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Barnga - a culture game
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Barnga -  a culture game

The description below of an example of a culture game is taken from the  report of the sub-project Intercultural Activities Working Party.

The full report, entitled "Raising Intercultural Awareness in preparation for periods of residence abroad" can be downloaded (approx 210K).

"Barnga" (Thiagarajan and Steinwachs 1990) is a simulation activity developed for a variety of contexts of intercultural awareness-raising programmes. It is available through Intercultural Press and the International Society for Intercultural Education, Training and Research (SIETAR). Its description, provided by Intercultural Press is as follows:

In Barnga participants experience the shock of realizing that despite many similarities, people of differing cultures perceive things differently or play by different rules. Players learn that they must understand and reconcile these differences if they want to function effectively in a cross-cultural group.

 Participants play a simple card game in small groups, where conflicts begin to occur as participants move from group to group. This simulates real cross-cultural encounters, where people initially believe they share the same understanding of the basic rules. In discovering that the rules are different, players undergo a mini culture shock similar to actual experience when entering a different culture. They then must struggle to understand and reconcile these differences to play the game effectively in their "cross-cultural" groups. Difficulties are magnified by the fact that players may not speak to each other but can communicate only through gestures or pictures. Participants are not forewarned that each is playing by different rules; in struggling to understand why other players don’t seem to be playing correctly, they gain insight into the dynamics of cross-cultural encounters.

 Some key features which contribute to the simulation’s effectiveness are:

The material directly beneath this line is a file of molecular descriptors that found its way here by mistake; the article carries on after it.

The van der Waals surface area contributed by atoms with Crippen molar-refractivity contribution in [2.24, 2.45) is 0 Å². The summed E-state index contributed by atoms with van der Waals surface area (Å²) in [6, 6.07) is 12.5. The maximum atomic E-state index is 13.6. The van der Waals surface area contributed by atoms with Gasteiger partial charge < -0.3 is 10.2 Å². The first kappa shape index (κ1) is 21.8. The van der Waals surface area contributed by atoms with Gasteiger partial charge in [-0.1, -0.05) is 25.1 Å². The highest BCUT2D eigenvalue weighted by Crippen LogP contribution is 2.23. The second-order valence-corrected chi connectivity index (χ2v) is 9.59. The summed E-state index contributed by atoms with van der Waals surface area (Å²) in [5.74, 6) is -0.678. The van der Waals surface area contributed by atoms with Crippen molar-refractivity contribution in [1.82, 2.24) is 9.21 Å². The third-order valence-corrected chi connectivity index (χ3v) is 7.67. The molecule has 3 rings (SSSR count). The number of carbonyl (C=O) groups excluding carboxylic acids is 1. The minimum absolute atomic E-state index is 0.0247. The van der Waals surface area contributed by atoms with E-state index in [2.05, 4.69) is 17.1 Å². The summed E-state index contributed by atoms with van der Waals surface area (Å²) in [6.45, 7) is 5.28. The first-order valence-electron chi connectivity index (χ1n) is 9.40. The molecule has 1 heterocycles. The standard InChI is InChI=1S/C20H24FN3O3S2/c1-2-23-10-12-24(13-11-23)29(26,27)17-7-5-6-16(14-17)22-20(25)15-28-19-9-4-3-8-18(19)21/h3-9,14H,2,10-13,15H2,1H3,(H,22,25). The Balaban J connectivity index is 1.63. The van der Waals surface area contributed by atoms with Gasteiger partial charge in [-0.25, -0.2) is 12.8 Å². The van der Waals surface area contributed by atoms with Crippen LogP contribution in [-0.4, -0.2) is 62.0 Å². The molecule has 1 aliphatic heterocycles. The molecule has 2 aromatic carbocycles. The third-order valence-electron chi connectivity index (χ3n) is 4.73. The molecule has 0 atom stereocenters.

• As few as nine players—or large groups—can play it. At least three and preferably four groups are needed, with three to six players in each group.
  • The game and debriefing can take as little as forty-five minutes.
  • Participant instructions are provided in French and Spanish as well as English.
  • Barnga lends itself easily to effective experimentation. Several variations are suggested in the manual.

Directions and master copies of handouts are included. Standard playing cards must be purchased for use in the simulation.

The discussion guidesheet poses the following questions to the participants after they have played the card game:


  1. What specific real-life situations does this game remind you of?

  2. Choose one of these real-life situations. What are the underlying causes of the problems or difficulties?

  3. What does the game suggest about what to do when you are in a similar situation in the real world? What did you do during the game which "worked" for you?
  4. Prepare to report your best idea to the whole group.


The simplicity of "Barnga", together with its straightforward debriefing guidelines, make this simulation game easily-applicable to preparation programmes for MFL students. It requires little research on the part of the tutor, yet, if the dynamics of the activity are conducted well it raises awareness of the covert nature of some cultural differences. Furthermore, it raises awareness of the necessity to adapt behaviours and adopt strategies to overcome differences. Much of the effectiveness of the activity comes from its memorable format: a simple card game, the playing of which will stand out from more "seminar-like" activities.